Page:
Originally published: October 12, 2010
Last updated: October 12, 2010 - 8:14pm
Key congressional staffers said they believe Congress should address issues related to the Federal Communications Commission's authority over broadband but they broke down along party lines as to how quickly lawmakers need to act.
During a Capitol Hill forum sponsored by the Free State Foundation on the future of broadband regulation, staffers from the House and Senate Commerce Committees discussed the recent breakdown in efforts to pass network neutrality legislation being led by House Commerce Chairman Henry Waxman (D-CA) The legislation was aimed at addressing the stalemate over the issue of whether the FCC should reclassify broadband as a telecommunications service after its authority over broadband providers was put in doubt following an April federal appeals court ruling in a case involving broadband provider Comcast. Reclassification would allow the FCC to move forward on its network neutrality proceeding, aimed at barring broadband providers from discriminating against Internet content. Waxman's legislative effort stalled late last month before Congress recessed after he said he was unable to persuade Republicans to sign on to a draft bill that had the support of large broadband providers, some Internet firms and some public interest groups. The draft bill would have applied nondiscrimination principles to wireline broadband but not to wireless and directed the FCC to deal with enforcement on a case-by-case basis, rather than through rulemaking. Chairman Waxman "is open to revisiting [the issue] in the lame duck session," after the November midterm election, Tim Powderly, senior counsel on the Commerce Committee's Communications Subcommittee said. "He thinks that if Congress can't act, the FCC must go forward with what it's going to do on reclassification."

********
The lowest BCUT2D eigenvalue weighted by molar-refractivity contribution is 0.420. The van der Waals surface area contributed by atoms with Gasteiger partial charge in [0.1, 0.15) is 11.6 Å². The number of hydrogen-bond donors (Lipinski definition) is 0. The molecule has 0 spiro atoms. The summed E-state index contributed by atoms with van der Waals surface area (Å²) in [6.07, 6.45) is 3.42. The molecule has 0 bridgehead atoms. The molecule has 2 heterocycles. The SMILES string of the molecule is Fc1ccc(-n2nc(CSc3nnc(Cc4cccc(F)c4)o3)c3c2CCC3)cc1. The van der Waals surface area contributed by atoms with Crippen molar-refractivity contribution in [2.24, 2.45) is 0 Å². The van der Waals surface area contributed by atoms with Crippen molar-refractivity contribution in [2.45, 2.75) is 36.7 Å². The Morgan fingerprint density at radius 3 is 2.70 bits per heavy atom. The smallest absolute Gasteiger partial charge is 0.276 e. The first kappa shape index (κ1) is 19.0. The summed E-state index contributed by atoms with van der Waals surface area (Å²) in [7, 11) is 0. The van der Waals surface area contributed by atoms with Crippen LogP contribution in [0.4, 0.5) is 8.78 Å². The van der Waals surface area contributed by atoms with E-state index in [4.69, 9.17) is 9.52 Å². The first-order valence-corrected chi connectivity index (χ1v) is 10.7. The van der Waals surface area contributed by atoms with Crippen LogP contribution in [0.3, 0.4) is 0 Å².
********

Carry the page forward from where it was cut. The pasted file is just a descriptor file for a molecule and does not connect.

Neil Fried, senior counsel to the Commerce Committee's Republican staff, however, argued that the GOP did not sign on to the effort because "there wasn't sufficient time to get Republicans comfortable with the approach being taken." He said Communications Subcommittee ranking member Cliff Stearns (R-FL) would have liked to have seen lawmakers attempt to resolve the issue much earlier than they did.
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